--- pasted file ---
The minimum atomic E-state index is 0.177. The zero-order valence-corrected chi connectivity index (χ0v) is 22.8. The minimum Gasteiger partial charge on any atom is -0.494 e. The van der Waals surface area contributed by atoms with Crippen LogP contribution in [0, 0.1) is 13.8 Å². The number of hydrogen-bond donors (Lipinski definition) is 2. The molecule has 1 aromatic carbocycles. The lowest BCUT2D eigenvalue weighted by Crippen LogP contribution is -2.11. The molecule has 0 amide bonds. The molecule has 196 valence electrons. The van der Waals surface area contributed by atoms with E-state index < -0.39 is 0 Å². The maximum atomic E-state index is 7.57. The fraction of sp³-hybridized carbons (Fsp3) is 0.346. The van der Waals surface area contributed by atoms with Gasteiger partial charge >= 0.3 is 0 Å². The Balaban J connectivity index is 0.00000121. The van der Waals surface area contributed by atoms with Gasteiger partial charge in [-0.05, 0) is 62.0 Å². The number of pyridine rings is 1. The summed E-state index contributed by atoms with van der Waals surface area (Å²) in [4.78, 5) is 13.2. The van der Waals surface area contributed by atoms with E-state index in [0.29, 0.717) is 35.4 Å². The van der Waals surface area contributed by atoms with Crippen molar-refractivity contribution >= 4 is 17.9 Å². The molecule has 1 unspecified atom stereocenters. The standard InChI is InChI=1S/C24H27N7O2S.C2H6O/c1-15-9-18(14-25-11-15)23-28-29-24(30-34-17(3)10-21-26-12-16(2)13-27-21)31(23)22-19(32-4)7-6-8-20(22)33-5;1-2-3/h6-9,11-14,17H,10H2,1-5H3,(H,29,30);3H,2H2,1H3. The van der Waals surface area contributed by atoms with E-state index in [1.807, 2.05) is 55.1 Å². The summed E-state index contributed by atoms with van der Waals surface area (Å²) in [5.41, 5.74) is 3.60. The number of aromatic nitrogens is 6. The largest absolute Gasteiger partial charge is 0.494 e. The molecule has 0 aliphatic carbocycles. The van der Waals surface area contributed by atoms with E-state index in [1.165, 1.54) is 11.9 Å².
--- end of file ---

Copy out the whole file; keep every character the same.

The minimum atomic E-state index is 0.177. The zero-order valence-corrected chi connectivity index (χ0v) is 22.8. The minimum Gasteiger partial charge on any atom is -0.494 e. The van der Waals surface area contributed by atoms with Crippen LogP contribution in [0, 0.1) is 13.8 Å². The number of hydrogen-bond donors (Lipinski definition) is 2. The molecule has 1 aromatic carbocycles. The lowest BCUT2D eigenvalue weighted by Crippen LogP contribution is -2.11. The molecule has 0 amide bonds. The molecule has 196 valence electrons. The van der Waals surface area contributed by atoms with E-state index < -0.39 is 0 Å². The maximum atomic E-state index is 7.57. The fraction of sp³-hybridized carbons (Fsp3) is 0.346. The van der Waals surface area contributed by atoms with Gasteiger partial charge >= 0.3 is 0 Å². The Balaban J connectivity index is 0.00000121. The van der Waals surface area contributed by atoms with Gasteiger partial charge in [-0.05, 0) is 62.0 Å². The number of pyridine rings is 1. The summed E-state index contributed by atoms with van der Waals surface area (Å²) in [4.78, 5) is 13.2. The van der Waals surface area contributed by atoms with E-state index in [0.29, 0.717) is 35.4 Å². The van der Waals surface area contributed by atoms with Crippen molar-refractivity contribution >= 4 is 17.9 Å². The molecule has 1 unspecified atom stereocenters. The standard InChI is InChI=1S/C24H27N7O2S.C2H6O/c1-15-9-18(14-25-11-15)23-28-29-24(30-34-17(3)10-21-26-12-16(2)13-27-21)31(23)22-19(32-4)7-6-8-20(22)33-5;1-2-3/h6-9,11-14,17H,10H2,1-5H3,(H,29,30);3H,2H2,1H3. The van der Waals surface area contributed by atoms with E-state index in [1.807, 2.05) is 55.1 Å². The summed E-state index contributed by atoms with van der Waals surface area (Å²) in [5.41, 5.74) is 3.60. The number of aromatic nitrogens is 6. The largest absolute Gasteiger partial charge is 0.494 e. The molecule has 0 aliphatic carbocycles. The van der Waals surface area contributed by atoms with E-state index in [1.165, 1.54) is 11.9 Å².